Health Agency Director Concerned About Threatened Cutoff of Funds

The director general of the World Health Organization warned Tuesday that a threatened cutoff of U.S. funds to the agency could imperil “the health of the people of the world.”

Hiroshi Nakajima made the statement at a news conference following meetings here with State Department officials.

He was reacting to a statement issued Monday by Secretary of State James Baker, who said he would urge President Bush to cut off all funds to any U.N. agency that upgrades the observer status the Palestine Liberation Organization currently enjoys in U.N. bodies.

The PLO has asked the WHO to grant its declared state of Palestine full membership at the annual World Health Assembly, which convenes next week in Geneva.

A White House source said Tuesday that Baker’s recommendation “is still a recommendation and that Bush has not yet officially adopted that position. But he added, “We always take the recommendations of the secretary of state with great seriousness.”

In Jerusalem, the Israeli Foreign Ministry welcomed Baker’s statement and said Tuesday it hoped other nations would follow suit.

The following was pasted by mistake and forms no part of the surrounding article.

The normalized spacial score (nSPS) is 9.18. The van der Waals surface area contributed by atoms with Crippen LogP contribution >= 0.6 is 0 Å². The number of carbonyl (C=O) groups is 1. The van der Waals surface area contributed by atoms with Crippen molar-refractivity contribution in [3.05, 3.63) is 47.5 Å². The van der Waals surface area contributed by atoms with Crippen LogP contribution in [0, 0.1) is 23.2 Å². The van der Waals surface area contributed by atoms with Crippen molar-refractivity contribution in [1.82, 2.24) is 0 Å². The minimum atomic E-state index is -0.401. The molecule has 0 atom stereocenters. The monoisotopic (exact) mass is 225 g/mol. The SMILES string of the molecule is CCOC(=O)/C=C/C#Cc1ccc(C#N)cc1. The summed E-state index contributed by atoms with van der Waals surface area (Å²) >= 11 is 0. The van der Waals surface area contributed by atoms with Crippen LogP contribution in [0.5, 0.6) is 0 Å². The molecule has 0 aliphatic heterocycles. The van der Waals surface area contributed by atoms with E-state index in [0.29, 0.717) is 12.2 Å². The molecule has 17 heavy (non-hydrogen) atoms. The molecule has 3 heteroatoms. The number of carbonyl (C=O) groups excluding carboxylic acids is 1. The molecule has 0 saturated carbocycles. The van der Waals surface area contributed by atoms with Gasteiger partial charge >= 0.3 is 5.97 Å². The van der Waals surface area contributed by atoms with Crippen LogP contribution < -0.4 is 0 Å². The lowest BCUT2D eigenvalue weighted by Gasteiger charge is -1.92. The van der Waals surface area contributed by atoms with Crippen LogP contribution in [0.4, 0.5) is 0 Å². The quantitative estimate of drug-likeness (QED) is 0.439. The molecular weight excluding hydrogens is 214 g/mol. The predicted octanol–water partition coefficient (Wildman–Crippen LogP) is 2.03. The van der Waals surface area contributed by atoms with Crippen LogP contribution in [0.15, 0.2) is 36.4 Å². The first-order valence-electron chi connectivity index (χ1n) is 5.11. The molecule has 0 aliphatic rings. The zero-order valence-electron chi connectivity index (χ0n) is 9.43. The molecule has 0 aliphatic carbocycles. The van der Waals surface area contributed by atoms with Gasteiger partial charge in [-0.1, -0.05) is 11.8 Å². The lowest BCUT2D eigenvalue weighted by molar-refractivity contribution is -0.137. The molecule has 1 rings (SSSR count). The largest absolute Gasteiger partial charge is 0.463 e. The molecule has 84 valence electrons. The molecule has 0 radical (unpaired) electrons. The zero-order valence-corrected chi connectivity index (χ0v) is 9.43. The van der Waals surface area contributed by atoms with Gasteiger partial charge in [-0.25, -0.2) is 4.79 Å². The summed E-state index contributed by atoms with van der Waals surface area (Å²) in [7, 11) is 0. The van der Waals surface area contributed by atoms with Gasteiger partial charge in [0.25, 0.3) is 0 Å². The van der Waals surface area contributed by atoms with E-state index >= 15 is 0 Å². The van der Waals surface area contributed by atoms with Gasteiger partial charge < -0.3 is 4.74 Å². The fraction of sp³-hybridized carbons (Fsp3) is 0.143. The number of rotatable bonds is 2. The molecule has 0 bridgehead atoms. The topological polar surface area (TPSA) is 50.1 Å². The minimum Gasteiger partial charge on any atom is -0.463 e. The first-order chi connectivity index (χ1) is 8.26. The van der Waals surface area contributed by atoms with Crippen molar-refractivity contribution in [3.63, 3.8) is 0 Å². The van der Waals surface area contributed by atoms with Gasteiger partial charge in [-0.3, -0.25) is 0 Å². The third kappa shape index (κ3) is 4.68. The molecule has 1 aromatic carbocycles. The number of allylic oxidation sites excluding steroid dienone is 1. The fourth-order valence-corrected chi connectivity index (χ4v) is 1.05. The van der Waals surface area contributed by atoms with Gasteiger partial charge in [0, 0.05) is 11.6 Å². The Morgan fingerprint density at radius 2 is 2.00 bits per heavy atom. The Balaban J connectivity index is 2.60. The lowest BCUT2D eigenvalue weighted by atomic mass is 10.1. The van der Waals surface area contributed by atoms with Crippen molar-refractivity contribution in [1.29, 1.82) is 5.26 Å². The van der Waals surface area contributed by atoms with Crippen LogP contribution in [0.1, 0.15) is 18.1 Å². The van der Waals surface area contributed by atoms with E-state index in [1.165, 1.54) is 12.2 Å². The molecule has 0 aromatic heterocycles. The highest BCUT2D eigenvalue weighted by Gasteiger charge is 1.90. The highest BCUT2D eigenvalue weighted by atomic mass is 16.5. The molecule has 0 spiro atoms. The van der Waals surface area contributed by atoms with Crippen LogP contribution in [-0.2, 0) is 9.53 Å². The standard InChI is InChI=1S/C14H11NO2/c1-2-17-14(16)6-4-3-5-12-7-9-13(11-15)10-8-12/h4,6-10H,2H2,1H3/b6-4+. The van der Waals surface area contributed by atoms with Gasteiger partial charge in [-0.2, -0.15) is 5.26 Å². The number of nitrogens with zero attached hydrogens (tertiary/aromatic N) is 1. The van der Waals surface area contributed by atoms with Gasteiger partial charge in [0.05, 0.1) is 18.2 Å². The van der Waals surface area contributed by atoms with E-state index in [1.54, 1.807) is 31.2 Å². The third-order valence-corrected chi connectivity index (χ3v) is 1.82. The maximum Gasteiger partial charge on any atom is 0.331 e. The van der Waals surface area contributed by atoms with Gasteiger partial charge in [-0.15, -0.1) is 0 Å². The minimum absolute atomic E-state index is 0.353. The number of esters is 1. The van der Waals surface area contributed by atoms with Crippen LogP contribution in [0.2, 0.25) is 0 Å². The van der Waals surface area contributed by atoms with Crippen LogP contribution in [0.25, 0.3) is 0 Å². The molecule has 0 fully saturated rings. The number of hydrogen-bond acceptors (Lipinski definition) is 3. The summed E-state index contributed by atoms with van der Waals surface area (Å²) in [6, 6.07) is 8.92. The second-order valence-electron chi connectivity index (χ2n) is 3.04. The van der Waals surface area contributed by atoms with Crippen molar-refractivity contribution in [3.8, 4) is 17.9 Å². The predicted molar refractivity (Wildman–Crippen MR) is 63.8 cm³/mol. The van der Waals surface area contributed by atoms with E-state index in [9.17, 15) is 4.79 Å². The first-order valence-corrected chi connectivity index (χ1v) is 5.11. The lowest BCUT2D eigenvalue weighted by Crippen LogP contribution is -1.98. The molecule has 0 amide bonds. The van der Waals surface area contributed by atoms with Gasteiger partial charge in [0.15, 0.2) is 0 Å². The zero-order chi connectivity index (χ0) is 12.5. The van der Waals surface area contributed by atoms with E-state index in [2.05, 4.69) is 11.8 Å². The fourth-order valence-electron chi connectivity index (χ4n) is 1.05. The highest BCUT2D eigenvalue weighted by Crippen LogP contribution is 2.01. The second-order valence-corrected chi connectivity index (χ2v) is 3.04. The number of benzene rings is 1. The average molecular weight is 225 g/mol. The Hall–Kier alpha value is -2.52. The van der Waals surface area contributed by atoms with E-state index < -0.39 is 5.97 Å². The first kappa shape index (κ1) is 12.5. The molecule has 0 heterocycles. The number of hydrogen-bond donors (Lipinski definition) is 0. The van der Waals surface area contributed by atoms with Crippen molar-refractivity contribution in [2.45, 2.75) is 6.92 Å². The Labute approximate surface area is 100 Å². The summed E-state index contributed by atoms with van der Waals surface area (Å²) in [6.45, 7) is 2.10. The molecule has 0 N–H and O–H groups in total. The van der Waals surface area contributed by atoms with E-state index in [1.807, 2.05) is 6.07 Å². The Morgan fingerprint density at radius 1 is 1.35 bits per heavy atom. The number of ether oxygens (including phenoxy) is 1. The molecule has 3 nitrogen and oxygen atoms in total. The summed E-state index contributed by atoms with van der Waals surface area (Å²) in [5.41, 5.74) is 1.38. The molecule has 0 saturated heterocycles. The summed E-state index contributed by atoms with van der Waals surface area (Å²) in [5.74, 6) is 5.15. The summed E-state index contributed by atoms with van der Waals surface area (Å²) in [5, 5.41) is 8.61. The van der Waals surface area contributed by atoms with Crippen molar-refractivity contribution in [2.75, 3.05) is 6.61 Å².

Several American Jewish groups, including the American Jewish Committee, American Jewish Congress and the Anti-Defamation League of B’nai B’rith. also praised the secretary’s statement.

MAJORITY VOTE NEEDED

Nakajima spoke at the Pan American Health Organization building here, after meeting at the State Department with John Bolton, assistant secretary of state-designate for international organizations, and N. Shaw Smith, the acting assistant secretary.

Nakajima said he urged PLO leader Yasir Arafat at a meeting on April 20, not to press the PLO application for membership, which was formally filed April 6.

The 42nd World Health Assembly is due to convene in Geneva on Monday, and any vote to consider the Palestinian state for membership would occur on Monday or Tuesday, Nakajima said.

The 166 member nations of the WHO will vote on the matter, if approved by the agenda-setting committee, said WHO spokeswoman Ann Kern. A majority vote is needed to approve the membership application.

If the United States withheld its voluntary contribution. WHO’s planned $120 million in outlays for the rest of 1989 would be cut to $20 million. Nakajima said. That is because the United States would withhold about $75 million for the 1990 fiscal year and $25 million in arrears.

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